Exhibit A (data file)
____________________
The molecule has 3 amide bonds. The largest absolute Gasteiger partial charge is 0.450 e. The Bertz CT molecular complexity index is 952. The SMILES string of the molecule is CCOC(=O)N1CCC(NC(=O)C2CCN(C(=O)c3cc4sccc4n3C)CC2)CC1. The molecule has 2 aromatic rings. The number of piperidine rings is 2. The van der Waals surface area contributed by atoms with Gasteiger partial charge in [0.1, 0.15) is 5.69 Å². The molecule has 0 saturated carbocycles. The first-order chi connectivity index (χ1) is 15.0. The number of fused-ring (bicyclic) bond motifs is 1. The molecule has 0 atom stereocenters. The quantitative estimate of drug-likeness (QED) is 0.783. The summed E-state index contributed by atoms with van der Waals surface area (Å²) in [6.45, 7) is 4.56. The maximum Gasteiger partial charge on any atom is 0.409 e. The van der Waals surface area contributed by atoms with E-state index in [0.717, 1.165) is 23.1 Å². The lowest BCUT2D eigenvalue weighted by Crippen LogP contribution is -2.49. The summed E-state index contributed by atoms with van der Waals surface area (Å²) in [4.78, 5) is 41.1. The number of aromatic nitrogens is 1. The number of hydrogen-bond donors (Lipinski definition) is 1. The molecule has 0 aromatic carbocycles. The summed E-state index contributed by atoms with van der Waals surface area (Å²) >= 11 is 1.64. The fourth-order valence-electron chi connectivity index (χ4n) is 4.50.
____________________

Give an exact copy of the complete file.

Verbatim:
The molecule has 3 amide bonds. The largest absolute Gasteiger partial charge is 0.450 e. The Bertz CT molecular complexity index is 952. The SMILES string of the molecule is CCOC(=O)N1CCC(NC(=O)C2CCN(C(=O)c3cc4sccc4n3C)CC2)CC1. The molecule has 2 aromatic rings. The number of piperidine rings is 2. The van der Waals surface area contributed by atoms with Gasteiger partial charge in [0.1, 0.15) is 5.69 Å². The molecule has 0 saturated carbocycles. The first-order chi connectivity index (χ1) is 15.0. The number of fused-ring (bicyclic) bond motifs is 1. The molecule has 0 atom stereocenters. The quantitative estimate of drug-likeness (QED) is 0.783. The summed E-state index contributed by atoms with van der Waals surface area (Å²) in [6.45, 7) is 4.56. The maximum Gasteiger partial charge on any atom is 0.409 e. The van der Waals surface area contributed by atoms with E-state index in [0.717, 1.165) is 23.1 Å². The lowest BCUT2D eigenvalue weighted by Crippen LogP contribution is -2.49. The summed E-state index contributed by atoms with van der Waals surface area (Å²) in [4.78, 5) is 41.1. The number of aromatic nitrogens is 1. The number of hydrogen-bond donors (Lipinski definition) is 1. The molecule has 0 aromatic carbocycles. The summed E-state index contributed by atoms with van der Waals surface area (Å²) >= 11 is 1.64. The fourth-order valence-electron chi connectivity index (χ4n) is 4.50.